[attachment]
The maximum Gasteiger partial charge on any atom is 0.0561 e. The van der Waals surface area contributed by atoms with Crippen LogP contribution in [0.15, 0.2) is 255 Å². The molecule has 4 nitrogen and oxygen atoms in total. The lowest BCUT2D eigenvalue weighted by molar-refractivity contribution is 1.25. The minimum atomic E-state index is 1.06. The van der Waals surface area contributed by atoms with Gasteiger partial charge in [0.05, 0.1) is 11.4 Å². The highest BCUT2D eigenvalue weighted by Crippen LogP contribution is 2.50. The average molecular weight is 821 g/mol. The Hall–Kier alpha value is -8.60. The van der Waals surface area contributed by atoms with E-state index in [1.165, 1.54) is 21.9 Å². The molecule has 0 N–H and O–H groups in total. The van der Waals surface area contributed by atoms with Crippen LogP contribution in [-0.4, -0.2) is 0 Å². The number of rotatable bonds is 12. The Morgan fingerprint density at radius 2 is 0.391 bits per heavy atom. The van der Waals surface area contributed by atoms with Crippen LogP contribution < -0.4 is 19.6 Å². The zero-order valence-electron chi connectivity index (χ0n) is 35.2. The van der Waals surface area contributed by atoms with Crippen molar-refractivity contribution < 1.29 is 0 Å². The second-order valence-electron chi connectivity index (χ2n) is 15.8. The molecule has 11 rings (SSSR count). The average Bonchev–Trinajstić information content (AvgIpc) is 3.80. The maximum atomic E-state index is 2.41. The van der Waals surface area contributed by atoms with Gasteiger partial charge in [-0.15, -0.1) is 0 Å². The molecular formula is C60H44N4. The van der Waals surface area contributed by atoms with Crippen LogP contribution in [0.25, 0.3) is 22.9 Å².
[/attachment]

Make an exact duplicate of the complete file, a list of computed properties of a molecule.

The maximum Gasteiger partial charge on any atom is 0.0561 e. The van der Waals surface area contributed by atoms with Crippen LogP contribution in [0.15, 0.2) is 255 Å². The molecule has 4 nitrogen and oxygen atoms in total. The lowest BCUT2D eigenvalue weighted by molar-refractivity contribution is 1.25. The minimum atomic E-state index is 1.06. The van der Waals surface area contributed by atoms with Gasteiger partial charge in [0.05, 0.1) is 11.4 Å². The highest BCUT2D eigenvalue weighted by Crippen LogP contribution is 2.50. The average molecular weight is 821 g/mol. The Hall–Kier alpha value is -8.60. The van der Waals surface area contributed by atoms with E-state index in [1.165, 1.54) is 21.9 Å². The molecule has 0 N–H and O–H groups in total. The van der Waals surface area contributed by atoms with Crippen LogP contribution in [-0.4, -0.2) is 0 Å². The number of rotatable bonds is 12. The Morgan fingerprint density at radius 2 is 0.391 bits per heavy atom. The van der Waals surface area contributed by atoms with Crippen LogP contribution < -0.4 is 19.6 Å². The zero-order valence-electron chi connectivity index (χ0n) is 35.2. The van der Waals surface area contributed by atoms with Crippen molar-refractivity contribution < 1.29 is 0 Å². The second-order valence-electron chi connectivity index (χ2n) is 15.8. The molecule has 11 rings (SSSR count). The average Bonchev–Trinajstić information content (AvgIpc) is 3.80. The maximum atomic E-state index is 2.41. The van der Waals surface area contributed by atoms with Gasteiger partial charge in [-0.15, -0.1) is 0 Å². The molecular formula is C60H44N4. The van der Waals surface area contributed by atoms with Crippen LogP contribution in [0.25, 0.3) is 22.9 Å².